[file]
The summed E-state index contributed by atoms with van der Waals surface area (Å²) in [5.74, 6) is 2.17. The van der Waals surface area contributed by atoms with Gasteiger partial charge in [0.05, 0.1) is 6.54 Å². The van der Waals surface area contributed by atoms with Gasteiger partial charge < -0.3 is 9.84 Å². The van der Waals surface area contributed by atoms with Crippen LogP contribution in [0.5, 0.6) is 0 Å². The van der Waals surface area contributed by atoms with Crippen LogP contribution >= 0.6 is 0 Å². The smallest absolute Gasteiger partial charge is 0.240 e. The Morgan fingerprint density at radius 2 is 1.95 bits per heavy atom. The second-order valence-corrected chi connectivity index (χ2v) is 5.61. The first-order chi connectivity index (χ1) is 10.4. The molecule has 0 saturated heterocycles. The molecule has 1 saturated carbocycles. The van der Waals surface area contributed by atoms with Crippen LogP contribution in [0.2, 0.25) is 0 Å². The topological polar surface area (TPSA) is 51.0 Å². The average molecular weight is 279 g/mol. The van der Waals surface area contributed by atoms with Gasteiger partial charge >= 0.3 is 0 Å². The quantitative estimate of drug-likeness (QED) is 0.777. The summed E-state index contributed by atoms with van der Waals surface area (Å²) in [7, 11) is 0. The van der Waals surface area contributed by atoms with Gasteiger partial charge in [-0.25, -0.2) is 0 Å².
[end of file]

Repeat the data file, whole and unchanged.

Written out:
The summed E-state index contributed by atoms with van der Waals surface area (Å²) in [5.74, 6) is 2.17. The van der Waals surface area contributed by atoms with Gasteiger partial charge in [0.05, 0.1) is 6.54 Å². The van der Waals surface area contributed by atoms with Gasteiger partial charge < -0.3 is 9.84 Å². The van der Waals surface area contributed by atoms with Crippen LogP contribution in [0.5, 0.6) is 0 Å². The van der Waals surface area contributed by atoms with Crippen LogP contribution >= 0.6 is 0 Å². The smallest absolute Gasteiger partial charge is 0.240 e. The Morgan fingerprint density at radius 2 is 1.95 bits per heavy atom. The second-order valence-corrected chi connectivity index (χ2v) is 5.61. The first-order chi connectivity index (χ1) is 10.4. The molecule has 0 saturated heterocycles. The molecule has 1 saturated carbocycles. The van der Waals surface area contributed by atoms with Crippen LogP contribution in [0.2, 0.25) is 0 Å². The topological polar surface area (TPSA) is 51.0 Å². The average molecular weight is 279 g/mol. The van der Waals surface area contributed by atoms with Gasteiger partial charge >= 0.3 is 0 Å². The quantitative estimate of drug-likeness (QED) is 0.777. The summed E-state index contributed by atoms with van der Waals surface area (Å²) in [7, 11) is 0. The van der Waals surface area contributed by atoms with Gasteiger partial charge in [-0.25, -0.2) is 0 Å².